Since the initial social lockdown on March 16th, 2020, across the UK, there have been several more variations of social lockdowns, with tier systems introduced throughout the UK. Further social lockdowns have occurred at different times in England, Scotland, Wales and Northern Island, and internationally. All these social restrictions lack advice on how to navigate sex, particularly for single people or couples LAT, thus privileging monogamous relationships. There was a de facto criminalization of sexual activity between consenting adults who did not live in the same household in the UK during lockdown, and legal restrictions on casual sex were effectively in place for much of 2020 in at least some parts of the UK because of the regional “tier” system introduced after the end of the first formal lockdown. Much greater recognition of the impact of lockdown restrictions on sexuality is needed, with consideration given to how social policy can minimize risk in sexual encounters without effectively banning them for extended periods of time: governments need to recognize the importance sex holds in the lives of individuals and society (Rubin, 2011).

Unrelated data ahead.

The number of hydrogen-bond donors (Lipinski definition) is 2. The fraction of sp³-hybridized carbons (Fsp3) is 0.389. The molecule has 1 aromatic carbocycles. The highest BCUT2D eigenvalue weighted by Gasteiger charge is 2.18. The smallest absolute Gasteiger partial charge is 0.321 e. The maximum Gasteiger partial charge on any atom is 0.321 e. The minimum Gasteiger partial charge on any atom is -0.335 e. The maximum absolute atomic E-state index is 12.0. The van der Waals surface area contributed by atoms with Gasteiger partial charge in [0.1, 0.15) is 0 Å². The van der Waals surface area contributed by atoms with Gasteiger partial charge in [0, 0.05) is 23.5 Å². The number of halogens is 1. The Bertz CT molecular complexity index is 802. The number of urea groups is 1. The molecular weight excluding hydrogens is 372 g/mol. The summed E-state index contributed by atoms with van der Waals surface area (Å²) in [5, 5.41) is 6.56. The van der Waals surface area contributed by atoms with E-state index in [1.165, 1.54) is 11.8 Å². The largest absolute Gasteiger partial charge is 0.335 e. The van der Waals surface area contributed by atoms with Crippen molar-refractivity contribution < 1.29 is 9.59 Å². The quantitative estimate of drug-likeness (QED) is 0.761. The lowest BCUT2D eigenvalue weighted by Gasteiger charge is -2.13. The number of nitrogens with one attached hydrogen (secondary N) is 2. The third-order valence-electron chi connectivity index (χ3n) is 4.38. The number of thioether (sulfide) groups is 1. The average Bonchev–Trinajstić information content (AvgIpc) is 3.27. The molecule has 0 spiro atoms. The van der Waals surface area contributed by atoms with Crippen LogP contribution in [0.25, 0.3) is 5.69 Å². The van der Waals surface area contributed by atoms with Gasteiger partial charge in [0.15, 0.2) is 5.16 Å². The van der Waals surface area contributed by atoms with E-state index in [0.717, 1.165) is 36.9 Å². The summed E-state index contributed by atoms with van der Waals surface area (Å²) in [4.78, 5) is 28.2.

In addition to the restrictions on sexual practice, there are other policy implications as they pertain to sexuality. Sexual and reproductive health services have been severely limited during social lockdown, with some closed altogether (Church et al., 2020; Nagendra et al., 2020), making access to treatment for STIs or fertility treatments more difficult. This may be particularly significant for people who continue to have sexual intercourse with others in contravention of social restrictions, including people who use sex as a coping mechanism against stress (Jaspal et al., 2021; Stephenson et al., 2020). This means that STIs may be currently under-reported and there will be significant public health implications as restrictions are eased. Likewise, public health bodies should plan for a potential significant increase in casual sex as restrictions ease and such behaviors no longer contravene lockdown guidance, given the drop in sexual behaviors found in this and other studies.